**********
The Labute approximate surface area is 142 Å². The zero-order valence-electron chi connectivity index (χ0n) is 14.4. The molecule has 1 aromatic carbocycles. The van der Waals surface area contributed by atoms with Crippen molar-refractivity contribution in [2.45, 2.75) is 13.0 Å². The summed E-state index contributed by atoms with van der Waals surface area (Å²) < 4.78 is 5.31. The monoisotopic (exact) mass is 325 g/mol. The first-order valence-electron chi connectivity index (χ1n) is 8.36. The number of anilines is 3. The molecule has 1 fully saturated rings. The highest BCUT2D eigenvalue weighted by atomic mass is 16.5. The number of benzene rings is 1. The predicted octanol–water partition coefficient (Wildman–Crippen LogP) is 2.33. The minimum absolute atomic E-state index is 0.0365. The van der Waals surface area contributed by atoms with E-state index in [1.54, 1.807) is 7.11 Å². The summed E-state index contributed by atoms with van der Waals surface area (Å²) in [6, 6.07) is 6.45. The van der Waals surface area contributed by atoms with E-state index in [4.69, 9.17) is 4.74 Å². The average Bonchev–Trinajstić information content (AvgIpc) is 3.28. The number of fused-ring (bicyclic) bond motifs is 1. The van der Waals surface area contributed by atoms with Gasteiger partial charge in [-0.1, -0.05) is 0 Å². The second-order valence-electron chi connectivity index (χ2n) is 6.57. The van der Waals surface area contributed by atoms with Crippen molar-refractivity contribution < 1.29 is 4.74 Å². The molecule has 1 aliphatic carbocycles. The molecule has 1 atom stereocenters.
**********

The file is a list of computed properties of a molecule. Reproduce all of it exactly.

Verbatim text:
The Labute approximate surface area is 142 Å². The zero-order valence-electron chi connectivity index (χ0n) is 14.4. The molecule has 1 aromatic carbocycles. The van der Waals surface area contributed by atoms with Crippen molar-refractivity contribution in [2.45, 2.75) is 13.0 Å². The summed E-state index contributed by atoms with van der Waals surface area (Å²) < 4.78 is 5.31. The monoisotopic (exact) mass is 325 g/mol. The first-order valence-electron chi connectivity index (χ1n) is 8.36. The number of anilines is 3. The molecule has 1 fully saturated rings. The highest BCUT2D eigenvalue weighted by atomic mass is 16.5. The number of benzene rings is 1. The predicted octanol–water partition coefficient (Wildman–Crippen LogP) is 2.33. The minimum absolute atomic E-state index is 0.0365. The van der Waals surface area contributed by atoms with E-state index in [1.54, 1.807) is 7.11 Å². The summed E-state index contributed by atoms with van der Waals surface area (Å²) in [6, 6.07) is 6.45. The van der Waals surface area contributed by atoms with E-state index in [4.69, 9.17) is 4.74 Å². The average Bonchev–Trinajstić information content (AvgIpc) is 3.28. The number of fused-ring (bicyclic) bond motifs is 1. The van der Waals surface area contributed by atoms with Gasteiger partial charge in [-0.1, -0.05) is 0 Å². The second-order valence-electron chi connectivity index (χ2n) is 6.57. The van der Waals surface area contributed by atoms with Crippen molar-refractivity contribution < 1.29 is 4.74 Å². The molecule has 1 aliphatic carbocycles. The molecule has 1 atom stereocenters.